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have seen, are in the counter-culture of the 1960s. It is not radical, unlike the counter-culture which preceeded it. Indeed, some commentators identify it as a facet of the New Right. It has its exponents and heroes, like John Lennon of the Beatles, and his widow Yoko Ono. In terms of its immediate historical roots, it is a movement within western industrial society which originated in the eighteenth century.

The variety of phenomena within New Age is staggering, and very difficult to classify. Yet, when one does so, it is evident that New Age is the most recent phase of an ancient esoteric tradition of Hellenistic origin with Gnostic roots, the contemporary form of an unorganized religious tradition which is both within and without the Judeo-Christian context. Like the economy, it is globalized, with many Hindu/Buddhist, Chinese, and First Nations components. It is therefore a world religion, and perhaps should be classified as such.

During the 1960s and 1970s, many educated New Agers were impressed by Thomas Kuhn’s The Structure of Scientific Revolutions (1963), in which the author set forth his theory of paradigms. In discussing scientific revolutions, Kuhn argued that throughout history, scientists have gathered and tested evidence, and on that basis, set forth paradigms. Invariably, however, further testing revealed inconsistencies and anomalies within the paradigms, leading to the developing of new paradigms to replace the old. This is how science has progressed in the past, and how it continues to do so today.

New Agers argue that the positivist paradigm of the late nineteenth and early twentieth century also suffers from anomalies. The model of a mechanistic materialist cosmos presented by late nineteenth-century physics has been shattered, they argue, by quantum theory and Einstein’s general theory of relativity. Following the lead of Capra, Oppenheim, and Stephen Hawkins (in his A Brief History of Time), they contend that the new paradigm is a Grand Unified Theory open to spiritual realities and divinity.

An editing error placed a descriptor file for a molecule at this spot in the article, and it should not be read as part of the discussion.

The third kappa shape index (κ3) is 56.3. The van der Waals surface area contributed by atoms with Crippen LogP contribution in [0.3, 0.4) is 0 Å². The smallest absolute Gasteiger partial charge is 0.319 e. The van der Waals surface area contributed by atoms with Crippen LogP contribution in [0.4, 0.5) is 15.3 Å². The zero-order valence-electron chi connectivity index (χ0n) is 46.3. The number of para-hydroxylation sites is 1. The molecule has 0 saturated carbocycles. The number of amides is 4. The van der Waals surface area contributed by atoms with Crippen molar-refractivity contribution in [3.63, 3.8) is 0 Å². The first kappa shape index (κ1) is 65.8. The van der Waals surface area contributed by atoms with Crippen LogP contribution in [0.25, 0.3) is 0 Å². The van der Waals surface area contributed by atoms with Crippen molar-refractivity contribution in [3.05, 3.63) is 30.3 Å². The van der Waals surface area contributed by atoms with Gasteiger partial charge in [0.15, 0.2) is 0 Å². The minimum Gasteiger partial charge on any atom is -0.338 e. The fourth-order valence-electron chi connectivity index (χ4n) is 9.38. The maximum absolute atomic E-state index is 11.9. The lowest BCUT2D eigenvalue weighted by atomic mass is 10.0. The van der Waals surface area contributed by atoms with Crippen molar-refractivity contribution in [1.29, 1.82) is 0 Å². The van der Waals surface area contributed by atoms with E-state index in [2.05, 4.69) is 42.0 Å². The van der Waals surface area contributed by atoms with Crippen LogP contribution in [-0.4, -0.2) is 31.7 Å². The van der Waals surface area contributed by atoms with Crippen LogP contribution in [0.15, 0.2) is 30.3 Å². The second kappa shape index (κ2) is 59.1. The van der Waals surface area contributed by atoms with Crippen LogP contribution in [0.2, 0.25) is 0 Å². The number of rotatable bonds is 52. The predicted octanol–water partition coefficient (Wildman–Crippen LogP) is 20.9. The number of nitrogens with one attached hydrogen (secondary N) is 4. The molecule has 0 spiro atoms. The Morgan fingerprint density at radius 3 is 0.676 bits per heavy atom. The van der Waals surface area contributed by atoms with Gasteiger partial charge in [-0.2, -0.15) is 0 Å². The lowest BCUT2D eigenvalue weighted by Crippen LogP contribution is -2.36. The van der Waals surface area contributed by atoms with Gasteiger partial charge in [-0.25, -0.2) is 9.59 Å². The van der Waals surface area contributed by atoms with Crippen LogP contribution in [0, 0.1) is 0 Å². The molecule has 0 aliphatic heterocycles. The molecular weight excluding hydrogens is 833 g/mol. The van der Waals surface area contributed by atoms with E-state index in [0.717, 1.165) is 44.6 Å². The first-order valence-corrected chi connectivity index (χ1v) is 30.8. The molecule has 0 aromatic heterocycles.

New Ager David Spangler asserts that the world is now entering a stage in the understanding of evolution which is marked by “the appearance of a new consciousness within humanity” that is giving birth to a new global civilization. The transition from one civilization to the next is characterized by the “destruction of the old civilization, either by natural causes such as earthquakes and floods, or by a great world war, or by social collapse of an economic and political nature, or by the combination of all of them.”

Those New Agers who are primarily concerned with the ecological crisis, support the peace movement, or who are among the demonstrators against the World Trade Organization and globalization are activists, something which has not been characteristic of occultists and esotericists of the past. They strive, in company with others who may or may not share their spiritual views, to assist in making the Age of Aquarius an era of spiritual growth and expansion.

Despite the bleakness of the times, New Agers maintain, we are on the verge of a new and better age, in which the consumer culture of today will give way to universal spiritual enlightenment. In our time “guided by advanced beings,

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